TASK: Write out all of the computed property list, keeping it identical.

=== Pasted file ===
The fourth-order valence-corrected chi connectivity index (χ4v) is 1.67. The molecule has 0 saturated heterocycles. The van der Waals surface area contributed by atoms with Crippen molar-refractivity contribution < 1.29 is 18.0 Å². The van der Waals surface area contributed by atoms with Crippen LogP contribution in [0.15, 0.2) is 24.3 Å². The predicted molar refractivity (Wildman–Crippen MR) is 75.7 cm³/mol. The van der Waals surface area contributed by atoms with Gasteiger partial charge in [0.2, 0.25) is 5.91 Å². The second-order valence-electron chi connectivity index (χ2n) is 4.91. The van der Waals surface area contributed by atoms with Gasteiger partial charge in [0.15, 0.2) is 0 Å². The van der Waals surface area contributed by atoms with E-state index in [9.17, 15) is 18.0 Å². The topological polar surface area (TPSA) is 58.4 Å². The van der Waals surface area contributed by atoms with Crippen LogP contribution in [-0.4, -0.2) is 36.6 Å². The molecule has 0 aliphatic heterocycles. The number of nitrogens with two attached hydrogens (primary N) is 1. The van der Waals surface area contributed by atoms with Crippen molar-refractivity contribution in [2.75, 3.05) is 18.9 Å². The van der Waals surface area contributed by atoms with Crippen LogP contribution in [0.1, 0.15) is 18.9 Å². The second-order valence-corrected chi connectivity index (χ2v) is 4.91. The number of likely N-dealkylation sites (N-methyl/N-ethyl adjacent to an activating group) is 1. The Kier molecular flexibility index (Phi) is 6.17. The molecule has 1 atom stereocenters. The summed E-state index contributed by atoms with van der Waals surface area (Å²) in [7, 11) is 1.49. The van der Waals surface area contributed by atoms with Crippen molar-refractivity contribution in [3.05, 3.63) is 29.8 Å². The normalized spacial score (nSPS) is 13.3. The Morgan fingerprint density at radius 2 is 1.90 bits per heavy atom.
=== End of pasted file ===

The fourth-order valence-corrected chi connectivity index (χ4v) is 1.67. The molecule has 0 saturated heterocycles. The van der Waals surface area contributed by atoms with Crippen molar-refractivity contribution < 1.29 is 18.0 Å². The van der Waals surface area contributed by atoms with Crippen LogP contribution in [0.15, 0.2) is 24.3 Å². The predicted molar refractivity (Wildman–Crippen MR) is 75.7 cm³/mol. The van der Waals surface area contributed by atoms with Gasteiger partial charge in [0.2, 0.25) is 5.91 Å². The second-order valence-electron chi connectivity index (χ2n) is 4.91. The van der Waals surface area contributed by atoms with Gasteiger partial charge in [0.15, 0.2) is 0 Å². The van der Waals surface area contributed by atoms with E-state index in [9.17, 15) is 18.0 Å². The topological polar surface area (TPSA) is 58.4 Å². The van der Waals surface area contributed by atoms with Crippen LogP contribution in [-0.4, -0.2) is 36.6 Å². The molecule has 0 aliphatic heterocycles. The number of nitrogens with two attached hydrogens (primary N) is 1. The van der Waals surface area contributed by atoms with Crippen molar-refractivity contribution in [2.75, 3.05) is 18.9 Å². The van der Waals surface area contributed by atoms with Crippen LogP contribution in [0.1, 0.15) is 18.9 Å². The second-order valence-corrected chi connectivity index (χ2v) is 4.91. The number of likely N-dealkylation sites (N-methyl/N-ethyl adjacent to an activating group) is 1. The Kier molecular flexibility index (Phi) is 6.17. The molecule has 1 atom stereocenters. The summed E-state index contributed by atoms with van der Waals surface area (Å²) in [7, 11) is 1.49. The van der Waals surface area contributed by atoms with Crippen molar-refractivity contribution in [3.05, 3.63) is 29.8 Å². The normalized spacial score (nSPS) is 13.3. The Morgan fingerprint density at radius 2 is 1.90 bits per heavy atom.